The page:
Justice

PornHub Just Took a Stand Against Revenge Porn

October 15th 2015

By:
Alex Mierjeski

Earlier this week, online porn giant Pornhub announced that they would take a stand against revenge porn by streamlining the process of reporting nonconsensual content, which typically constitutes explicit videos uploaded on the internet without the consent of the someone on camera. It's just the latest, but perhaps one of the more significant companies to take a stand against the genre recently.

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The company, one of the largest online destinations for porn, said that because of its size, it was important that Pornhub be at the forefront of quelling one of the more uniquely modern and humiliating forms of online harassment. "With nearly 60 million visitors to Pornhub daily, it's imperative that we remain ahead of this perpetuating victimization of innocent individuals and continue to combat this illicit behavior," the company's vice president, Corey Price, said in a statement. "We will persist in enacting measure that we believe will strongly reinforce Pornhub's stance against revenge porn."

"We are fully committed to the removal [of] this type of content from our site, in the pursuit of instilling a sense of safety and community that keeps our users' minds at ease," Price said.

With the new reporting tool, visitors to the site can use an "easy-to-use submission page for removal" of an offending video. The videos or pictures will be reviewed and taken down, and in a notable departure from a what has proved a bureaucratic nightmare in other revenge porn removal cases, the website does not require government-issued identification to complete the process.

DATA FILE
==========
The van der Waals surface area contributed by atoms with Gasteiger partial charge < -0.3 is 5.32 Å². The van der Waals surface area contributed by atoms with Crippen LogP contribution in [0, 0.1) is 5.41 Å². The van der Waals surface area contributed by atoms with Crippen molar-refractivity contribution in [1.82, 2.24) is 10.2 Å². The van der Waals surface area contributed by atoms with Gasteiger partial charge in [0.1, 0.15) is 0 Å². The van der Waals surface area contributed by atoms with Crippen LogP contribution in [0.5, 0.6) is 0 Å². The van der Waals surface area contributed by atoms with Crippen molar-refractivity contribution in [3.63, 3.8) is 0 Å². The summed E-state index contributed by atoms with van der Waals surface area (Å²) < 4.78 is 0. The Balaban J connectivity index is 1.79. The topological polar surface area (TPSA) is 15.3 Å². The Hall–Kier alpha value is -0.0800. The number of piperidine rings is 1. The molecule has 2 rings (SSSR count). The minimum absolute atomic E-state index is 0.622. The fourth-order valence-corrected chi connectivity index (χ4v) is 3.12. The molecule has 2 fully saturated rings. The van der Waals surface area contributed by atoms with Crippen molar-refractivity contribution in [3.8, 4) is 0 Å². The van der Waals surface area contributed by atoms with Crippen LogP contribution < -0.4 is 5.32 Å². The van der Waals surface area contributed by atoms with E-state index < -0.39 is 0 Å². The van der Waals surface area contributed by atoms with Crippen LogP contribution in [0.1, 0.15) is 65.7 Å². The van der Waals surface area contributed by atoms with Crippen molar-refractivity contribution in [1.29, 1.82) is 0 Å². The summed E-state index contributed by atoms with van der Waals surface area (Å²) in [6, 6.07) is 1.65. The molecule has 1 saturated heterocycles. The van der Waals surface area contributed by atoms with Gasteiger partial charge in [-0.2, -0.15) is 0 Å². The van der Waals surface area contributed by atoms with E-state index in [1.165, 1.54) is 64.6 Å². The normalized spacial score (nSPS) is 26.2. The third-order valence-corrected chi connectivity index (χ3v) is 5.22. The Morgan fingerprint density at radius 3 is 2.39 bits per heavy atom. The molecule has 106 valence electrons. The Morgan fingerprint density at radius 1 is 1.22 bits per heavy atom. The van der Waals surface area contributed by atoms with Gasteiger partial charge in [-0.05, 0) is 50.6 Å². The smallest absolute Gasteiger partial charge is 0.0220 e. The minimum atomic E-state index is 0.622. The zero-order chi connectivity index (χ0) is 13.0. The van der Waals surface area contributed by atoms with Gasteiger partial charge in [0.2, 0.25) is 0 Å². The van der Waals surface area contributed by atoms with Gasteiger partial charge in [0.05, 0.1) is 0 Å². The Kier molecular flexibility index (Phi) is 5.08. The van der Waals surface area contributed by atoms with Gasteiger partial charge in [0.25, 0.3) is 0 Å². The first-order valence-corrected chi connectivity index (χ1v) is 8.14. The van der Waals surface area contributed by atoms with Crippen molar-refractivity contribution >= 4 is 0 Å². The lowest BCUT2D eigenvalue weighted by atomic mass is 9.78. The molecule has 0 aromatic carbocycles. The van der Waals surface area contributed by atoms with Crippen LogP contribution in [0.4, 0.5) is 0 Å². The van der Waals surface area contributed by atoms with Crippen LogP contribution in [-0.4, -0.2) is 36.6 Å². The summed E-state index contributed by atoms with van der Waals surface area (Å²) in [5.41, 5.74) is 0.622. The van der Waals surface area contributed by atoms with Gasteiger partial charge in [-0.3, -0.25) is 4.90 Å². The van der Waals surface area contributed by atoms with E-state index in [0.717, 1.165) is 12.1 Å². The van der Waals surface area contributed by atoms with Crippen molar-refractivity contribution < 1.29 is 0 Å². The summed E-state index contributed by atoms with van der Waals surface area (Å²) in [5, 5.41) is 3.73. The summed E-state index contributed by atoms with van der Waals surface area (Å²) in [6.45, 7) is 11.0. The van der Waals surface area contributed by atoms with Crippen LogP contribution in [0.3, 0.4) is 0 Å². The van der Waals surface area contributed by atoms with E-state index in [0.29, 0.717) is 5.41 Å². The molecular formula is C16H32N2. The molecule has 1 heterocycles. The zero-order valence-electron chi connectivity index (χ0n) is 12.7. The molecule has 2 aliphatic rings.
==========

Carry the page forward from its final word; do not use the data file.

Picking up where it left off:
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Pornhub's revenge porn removal tool


"The Pornhub Network has always stated that nonconsensual videos violate our policy and because of this firm stance, over the past two years our site has seen a 38% drop in revenge porn take down requests. Now that we have announced a new, concentrated process, with an official submission page, we expect that percentage to only increase," said Price.

Other online companies, including Twitter, Google, and the forum site Reddit have taken stands preventing the proliferation of revenge porn. Earlier this week, more than 50 major tech companies, including Google, Facebook, Twitter, Yahoo, and Microsoft, launched an online resources hub with the state of California to help victims report and remove photos, as well as provide educational tools to help local law enforcement agencies investigate and prosecute revenge porn cases.

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Revenge porn cases in California can land perpetrators in jail for up to six months, and a $1,000 fine. 26 U.S. states have some law against unauthorized distribution of explicit images, and 11 others have legislation pending, though many laws treat revenge porn cases as harassment, not privacy violations. There is no federal law blocking against nonconsensual pornography.

Check out John Oliver's take on revenge porn on Last Week Tonight: